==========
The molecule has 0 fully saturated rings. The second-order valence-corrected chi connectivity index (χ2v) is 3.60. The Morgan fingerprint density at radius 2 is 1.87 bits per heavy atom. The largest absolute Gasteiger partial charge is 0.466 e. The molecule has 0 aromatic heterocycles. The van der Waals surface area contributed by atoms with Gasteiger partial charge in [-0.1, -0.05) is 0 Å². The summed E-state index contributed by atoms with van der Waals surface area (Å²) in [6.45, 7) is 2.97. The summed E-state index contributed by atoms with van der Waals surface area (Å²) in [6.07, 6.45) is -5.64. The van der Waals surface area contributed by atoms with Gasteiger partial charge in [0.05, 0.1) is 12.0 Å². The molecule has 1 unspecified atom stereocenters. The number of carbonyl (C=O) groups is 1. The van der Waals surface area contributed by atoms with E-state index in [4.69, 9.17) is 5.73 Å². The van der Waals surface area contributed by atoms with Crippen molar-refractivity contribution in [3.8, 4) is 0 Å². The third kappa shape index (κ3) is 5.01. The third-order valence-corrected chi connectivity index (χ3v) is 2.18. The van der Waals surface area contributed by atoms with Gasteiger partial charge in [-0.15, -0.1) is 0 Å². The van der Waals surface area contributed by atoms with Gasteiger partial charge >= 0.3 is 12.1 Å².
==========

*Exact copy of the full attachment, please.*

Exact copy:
The molecule has 0 fully saturated rings. The second-order valence-corrected chi connectivity index (χ2v) is 3.60. The Morgan fingerprint density at radius 2 is 1.87 bits per heavy atom. The largest absolute Gasteiger partial charge is 0.466 e. The molecule has 0 aromatic heterocycles. The van der Waals surface area contributed by atoms with Gasteiger partial charge in [-0.1, -0.05) is 0 Å². The summed E-state index contributed by atoms with van der Waals surface area (Å²) in [6.45, 7) is 2.97. The summed E-state index contributed by atoms with van der Waals surface area (Å²) in [6.07, 6.45) is -5.64. The van der Waals surface area contributed by atoms with Gasteiger partial charge in [0.05, 0.1) is 12.0 Å². The molecule has 1 unspecified atom stereocenters. The number of carbonyl (C=O) groups is 1. The van der Waals surface area contributed by atoms with E-state index in [4.69, 9.17) is 5.73 Å². The van der Waals surface area contributed by atoms with Crippen molar-refractivity contribution in [3.8, 4) is 0 Å². The third kappa shape index (κ3) is 5.01. The third-order valence-corrected chi connectivity index (χ3v) is 2.18. The van der Waals surface area contributed by atoms with Gasteiger partial charge in [-0.15, -0.1) is 0 Å². The van der Waals surface area contributed by atoms with Gasteiger partial charge >= 0.3 is 12.1 Å².